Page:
Northern Ireland – Mixed Housing – bridging sectarian divide?

About 90% of public sector housing has become segregated

About 90% of public sector housing has become segregated

For the first time, the Housing Executive is to provide accommodation for families who want to live alongside people of different denominations.

Up until the outbreak of the Troubles, most public housing tenants had lived in relative harmony in mixed estates.

Comment: So how can they claim that they’re mixing sectarian communities for the first time? And if up until the outbreak of the Troubles, most public housing tenants had lived in relative harmony in mixed estates – isn’t this move, although very worthy and august, a little cynical akin to putting a plaster-tape over a shattered leg? Shouldn’t the Politicians and the communities be seeking permanent answers to what divides them thus – religion or politics or both?

Experiments in community cohesion will only succeed when the communities themselves become (not tolerating but) accepting* of other faiths and beliefs.

The social fragility mere tolerance brings is all too clear to see. Social trust and social capital cannot be built on such fragile arrangements. Notwithstanding the report from Joseph Rowntree Foundation on Faith as Social Capital

 my view is that in spite of "All major faiths have doctrinal commitments to peace, justice, honesty, service, community, personal responsibility and forgiveness, which can contribute to the development of networks and the trusting relationships that characterise positive social capital.  Recognition of these two facets of religion prompts a critical exploration of the complex field of faith and social capital." – sustainable community cohesion will remain an anathema unless the critical exploration of the complex field of faith elicits unconditional acceptance from all faiths of the concept of Henotheism which is defined by Webster’s as "the belief in or worship of one God without denying the existence of others." and Panentheism – a beautiful concept. It says that God is both in the world and beyond it, both immanent and transcendent.

Some Hindus believe only in the formless Absolute Reality as God, others believe in God as personal Lord and Creator. Hinduism gives the freedom to approach God in one’s own way, without demanding conformity to any dogma. This freedom makes the concept of God in Hinduism the richest and the most diverse in all the world’s religions (accepting and inclusive of all schools of thought including Atheism).

"However, whilst religion is a deeply personal matter, it is one’s own journey towards one’s God or a desire to go home, as it were. If we look at the last 2000 years of history, God and religion have been used for political motives, to trespass, to conquer, to loot, to kill. Some people found that God and religion were the most potent weapons and this gave birth to exclusivism, an ideology that only one religious path is true and that others need to be condemned and conquered." Anil Bhanot  Gita’s "Unity in Diversity" v Religious Exclusivism. "The problem is that these religious people, who are all very good people, really nice, very charitable, feel that in order to be passionately devout they must hold onto the exclusiveness of their religion, that by believing that only they are following the true path, they are somehow more religious, more pious and therefore closer to God." "Even the word tolerance in interfaith is unacceptable when it implies that actually it is in one’s magnanimity that one is tolerating other false religions. That one would sit with others on the same table but won’t accept their faith and belief systems as true."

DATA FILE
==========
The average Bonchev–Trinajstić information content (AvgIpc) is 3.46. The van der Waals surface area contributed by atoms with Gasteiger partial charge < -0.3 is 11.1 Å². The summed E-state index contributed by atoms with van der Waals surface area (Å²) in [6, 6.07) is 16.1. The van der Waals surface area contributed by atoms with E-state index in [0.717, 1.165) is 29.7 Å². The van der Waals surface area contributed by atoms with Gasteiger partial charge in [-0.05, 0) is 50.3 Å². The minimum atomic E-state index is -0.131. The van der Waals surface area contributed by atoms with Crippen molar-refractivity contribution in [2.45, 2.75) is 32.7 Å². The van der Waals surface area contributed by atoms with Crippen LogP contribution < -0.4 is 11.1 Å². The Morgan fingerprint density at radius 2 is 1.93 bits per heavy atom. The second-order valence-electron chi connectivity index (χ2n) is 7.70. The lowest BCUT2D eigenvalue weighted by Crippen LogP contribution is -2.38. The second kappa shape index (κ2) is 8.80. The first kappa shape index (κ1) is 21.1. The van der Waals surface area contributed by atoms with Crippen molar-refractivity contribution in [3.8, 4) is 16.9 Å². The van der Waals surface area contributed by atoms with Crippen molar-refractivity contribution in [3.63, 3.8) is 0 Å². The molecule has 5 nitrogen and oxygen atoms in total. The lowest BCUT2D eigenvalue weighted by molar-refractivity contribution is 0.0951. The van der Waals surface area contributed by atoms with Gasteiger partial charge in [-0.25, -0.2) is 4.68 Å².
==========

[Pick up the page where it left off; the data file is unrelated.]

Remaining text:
I am not here to promote Hindu school of thought but to promote internationally accepted theological concepts of Henotheism & Panentheism as explained above. Without these becoming the mainstream concepts within the Interfaith Communities world over – there is very little chance of eliciting social capital out of faith and therefore very little chance for sustainable cohesive societies.


Our peace of mind increases in spite of suffering; we become braver and more enterprising; we understand more clearly the difference between what is everlasting and what is not; we learn how to distinguish between what is our duty and what is not. Our pride melts away and we become humble. Our worldly attachments diminish and, likewise, the evil within us diminishes from day to day. Mahatma Gandhi


‘Messages from three mature mixed-tenure communities’



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Filed under Equality & Diversity within Community Cohesion

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